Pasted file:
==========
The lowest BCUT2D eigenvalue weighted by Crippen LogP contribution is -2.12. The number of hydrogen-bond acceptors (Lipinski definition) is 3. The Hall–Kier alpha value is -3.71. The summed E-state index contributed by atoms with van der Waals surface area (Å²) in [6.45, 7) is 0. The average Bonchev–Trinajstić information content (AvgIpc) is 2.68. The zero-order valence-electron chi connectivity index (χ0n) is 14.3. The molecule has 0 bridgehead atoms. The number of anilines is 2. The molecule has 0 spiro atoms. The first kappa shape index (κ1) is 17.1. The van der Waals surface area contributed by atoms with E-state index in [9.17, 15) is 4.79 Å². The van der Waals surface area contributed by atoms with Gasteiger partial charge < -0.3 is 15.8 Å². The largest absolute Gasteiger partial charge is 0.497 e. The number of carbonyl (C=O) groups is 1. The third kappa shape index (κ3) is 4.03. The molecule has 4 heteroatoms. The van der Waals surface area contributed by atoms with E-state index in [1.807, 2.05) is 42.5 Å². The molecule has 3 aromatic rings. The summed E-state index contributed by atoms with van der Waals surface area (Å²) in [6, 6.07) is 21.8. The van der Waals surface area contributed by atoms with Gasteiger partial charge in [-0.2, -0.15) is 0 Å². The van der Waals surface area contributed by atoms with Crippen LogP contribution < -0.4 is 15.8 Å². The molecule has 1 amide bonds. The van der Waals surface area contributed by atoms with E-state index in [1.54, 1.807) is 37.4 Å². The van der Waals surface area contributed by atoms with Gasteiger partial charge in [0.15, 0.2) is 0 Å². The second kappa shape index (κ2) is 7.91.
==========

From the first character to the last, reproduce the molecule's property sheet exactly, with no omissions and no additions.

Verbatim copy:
The lowest BCUT2D eigenvalue weighted by Crippen LogP contribution is -2.12. The number of hydrogen-bond acceptors (Lipinski definition) is 3. The Hall–Kier alpha value is -3.71. The summed E-state index contributed by atoms with van der Waals surface area (Å²) in [6.45, 7) is 0. The average Bonchev–Trinajstić information content (AvgIpc) is 2.68. The zero-order valence-electron chi connectivity index (χ0n) is 14.3. The molecule has 0 bridgehead atoms. The number of anilines is 2. The molecule has 0 spiro atoms. The first kappa shape index (κ1) is 17.1. The van der Waals surface area contributed by atoms with E-state index in [9.17, 15) is 4.79 Å². The van der Waals surface area contributed by atoms with Gasteiger partial charge < -0.3 is 15.8 Å². The largest absolute Gasteiger partial charge is 0.497 e. The number of carbonyl (C=O) groups is 1. The third kappa shape index (κ3) is 4.03. The molecule has 4 heteroatoms. The van der Waals surface area contributed by atoms with E-state index in [1.807, 2.05) is 42.5 Å². The molecule has 3 aromatic rings. The summed E-state index contributed by atoms with van der Waals surface area (Å²) in [6, 6.07) is 21.8. The van der Waals surface area contributed by atoms with Gasteiger partial charge in [-0.2, -0.15) is 0 Å². The van der Waals surface area contributed by atoms with Crippen LogP contribution < -0.4 is 15.8 Å². The molecule has 1 amide bonds. The van der Waals surface area contributed by atoms with E-state index in [1.54, 1.807) is 37.4 Å². The van der Waals surface area contributed by atoms with Gasteiger partial charge in [0.15, 0.2) is 0 Å². The second kappa shape index (κ2) is 7.91.